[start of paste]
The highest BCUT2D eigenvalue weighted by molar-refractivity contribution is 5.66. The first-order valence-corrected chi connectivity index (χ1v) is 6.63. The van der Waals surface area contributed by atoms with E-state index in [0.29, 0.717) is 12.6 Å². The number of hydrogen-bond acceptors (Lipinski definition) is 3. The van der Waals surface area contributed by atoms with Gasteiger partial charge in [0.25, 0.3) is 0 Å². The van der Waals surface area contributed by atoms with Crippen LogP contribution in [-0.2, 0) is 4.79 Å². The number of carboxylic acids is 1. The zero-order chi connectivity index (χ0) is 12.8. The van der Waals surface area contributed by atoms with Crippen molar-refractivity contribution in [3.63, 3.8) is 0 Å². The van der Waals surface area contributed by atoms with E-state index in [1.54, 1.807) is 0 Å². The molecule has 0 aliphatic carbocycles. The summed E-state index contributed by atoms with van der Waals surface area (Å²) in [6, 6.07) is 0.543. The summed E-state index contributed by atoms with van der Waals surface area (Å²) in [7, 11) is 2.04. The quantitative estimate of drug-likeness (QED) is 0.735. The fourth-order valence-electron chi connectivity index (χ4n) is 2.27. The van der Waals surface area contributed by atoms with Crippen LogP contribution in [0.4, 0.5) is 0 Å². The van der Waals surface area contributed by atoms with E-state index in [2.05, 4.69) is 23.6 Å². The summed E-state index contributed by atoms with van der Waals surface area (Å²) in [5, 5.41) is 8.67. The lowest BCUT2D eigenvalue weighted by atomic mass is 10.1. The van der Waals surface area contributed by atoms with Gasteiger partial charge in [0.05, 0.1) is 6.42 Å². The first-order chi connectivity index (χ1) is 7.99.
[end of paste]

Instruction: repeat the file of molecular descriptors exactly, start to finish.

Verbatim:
The highest BCUT2D eigenvalue weighted by molar-refractivity contribution is 5.66. The first-order valence-corrected chi connectivity index (χ1v) is 6.63. The van der Waals surface area contributed by atoms with E-state index in [0.29, 0.717) is 12.6 Å². The number of hydrogen-bond acceptors (Lipinski definition) is 3. The van der Waals surface area contributed by atoms with Gasteiger partial charge in [0.25, 0.3) is 0 Å². The van der Waals surface area contributed by atoms with Crippen LogP contribution in [-0.2, 0) is 4.79 Å². The number of carboxylic acids is 1. The zero-order chi connectivity index (χ0) is 12.8. The van der Waals surface area contributed by atoms with Crippen molar-refractivity contribution in [3.63, 3.8) is 0 Å². The van der Waals surface area contributed by atoms with E-state index in [1.54, 1.807) is 0 Å². The molecule has 0 aliphatic carbocycles. The summed E-state index contributed by atoms with van der Waals surface area (Å²) in [6, 6.07) is 0.543. The summed E-state index contributed by atoms with van der Waals surface area (Å²) in [7, 11) is 2.04. The quantitative estimate of drug-likeness (QED) is 0.735. The fourth-order valence-electron chi connectivity index (χ4n) is 2.27. The van der Waals surface area contributed by atoms with Crippen LogP contribution in [0.4, 0.5) is 0 Å². The van der Waals surface area contributed by atoms with E-state index in [2.05, 4.69) is 23.6 Å². The summed E-state index contributed by atoms with van der Waals surface area (Å²) in [5, 5.41) is 8.67. The lowest BCUT2D eigenvalue weighted by atomic mass is 10.1. The van der Waals surface area contributed by atoms with Gasteiger partial charge in [0.05, 0.1) is 6.42 Å². The first-order chi connectivity index (χ1) is 7.99.